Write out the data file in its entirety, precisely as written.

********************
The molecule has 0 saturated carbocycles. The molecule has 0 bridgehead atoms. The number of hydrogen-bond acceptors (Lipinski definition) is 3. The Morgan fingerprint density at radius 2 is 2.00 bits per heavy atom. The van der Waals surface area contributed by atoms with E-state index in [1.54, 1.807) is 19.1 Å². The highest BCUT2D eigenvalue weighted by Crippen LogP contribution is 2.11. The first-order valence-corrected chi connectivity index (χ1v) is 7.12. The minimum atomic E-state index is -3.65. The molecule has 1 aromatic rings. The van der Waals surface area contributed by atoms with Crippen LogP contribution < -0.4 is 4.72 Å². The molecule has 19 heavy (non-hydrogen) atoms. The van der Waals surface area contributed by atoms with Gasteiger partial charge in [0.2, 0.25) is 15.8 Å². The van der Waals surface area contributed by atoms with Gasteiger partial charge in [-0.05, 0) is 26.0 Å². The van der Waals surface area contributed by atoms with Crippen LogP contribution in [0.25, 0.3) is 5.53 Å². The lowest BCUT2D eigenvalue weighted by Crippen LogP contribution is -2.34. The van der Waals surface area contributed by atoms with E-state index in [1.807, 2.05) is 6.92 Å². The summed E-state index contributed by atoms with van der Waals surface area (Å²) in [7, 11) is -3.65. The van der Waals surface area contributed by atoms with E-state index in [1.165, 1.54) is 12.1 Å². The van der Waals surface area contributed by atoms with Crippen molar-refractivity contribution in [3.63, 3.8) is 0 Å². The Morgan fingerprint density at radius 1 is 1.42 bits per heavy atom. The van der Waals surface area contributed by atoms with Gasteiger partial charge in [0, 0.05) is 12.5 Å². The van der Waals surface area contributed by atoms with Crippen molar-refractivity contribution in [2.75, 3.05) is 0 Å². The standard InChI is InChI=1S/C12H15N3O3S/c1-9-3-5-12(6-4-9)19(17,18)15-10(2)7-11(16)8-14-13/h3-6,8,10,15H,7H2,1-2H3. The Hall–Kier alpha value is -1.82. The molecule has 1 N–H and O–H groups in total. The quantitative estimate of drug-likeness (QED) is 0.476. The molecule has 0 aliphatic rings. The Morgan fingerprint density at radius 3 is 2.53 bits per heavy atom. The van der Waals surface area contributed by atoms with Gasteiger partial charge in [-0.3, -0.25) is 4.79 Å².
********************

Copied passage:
The molecule has 0 saturated carbocycles. The molecule has 0 bridgehead atoms. The number of hydrogen-bond acceptors (Lipinski definition) is 3. The Morgan fingerprint density at radius 2 is 2.00 bits per heavy atom. The van der Waals surface area contributed by atoms with E-state index in [1.54, 1.807) is 19.1 Å². The highest BCUT2D eigenvalue weighted by Crippen LogP contribution is 2.11. The first-order valence-corrected chi connectivity index (χ1v) is 7.12. The minimum atomic E-state index is -3.65. The molecule has 1 aromatic rings. The van der Waals surface area contributed by atoms with Crippen LogP contribution < -0.4 is 4.72 Å². The molecule has 19 heavy (non-hydrogen) atoms. The van der Waals surface area contributed by atoms with Gasteiger partial charge in [0.2, 0.25) is 15.8 Å². The van der Waals surface area contributed by atoms with Gasteiger partial charge in [-0.05, 0) is 26.0 Å². The van der Waals surface area contributed by atoms with Crippen LogP contribution in [0.25, 0.3) is 5.53 Å². The lowest BCUT2D eigenvalue weighted by Crippen LogP contribution is -2.34. The van der Waals surface area contributed by atoms with E-state index in [1.807, 2.05) is 6.92 Å². The summed E-state index contributed by atoms with van der Waals surface area (Å²) in [7, 11) is -3.65. The van der Waals surface area contributed by atoms with E-state index in [1.165, 1.54) is 12.1 Å². The van der Waals surface area contributed by atoms with Crippen molar-refractivity contribution in [3.63, 3.8) is 0 Å². The Morgan fingerprint density at radius 1 is 1.42 bits per heavy atom. The van der Waals surface area contributed by atoms with Gasteiger partial charge in [0, 0.05) is 12.5 Å². The van der Waals surface area contributed by atoms with Crippen molar-refractivity contribution in [2.75, 3.05) is 0 Å². The standard InChI is InChI=1S/C12H15N3O3S/c1-9-3-5-12(6-4-9)19(17,18)15-10(2)7-11(16)8-14-13/h3-6,8,10,15H,7H2,1-2H3. The Hall–Kier alpha value is -1.82. The molecule has 1 N–H and O–H groups in total. The quantitative estimate of drug-likeness (QED) is 0.476. The molecule has 0 aliphatic rings. The Morgan fingerprint density at radius 3 is 2.53 bits per heavy atom. The van der Waals surface area contributed by atoms with Gasteiger partial charge in [-0.3, -0.25) is 4.79 Å².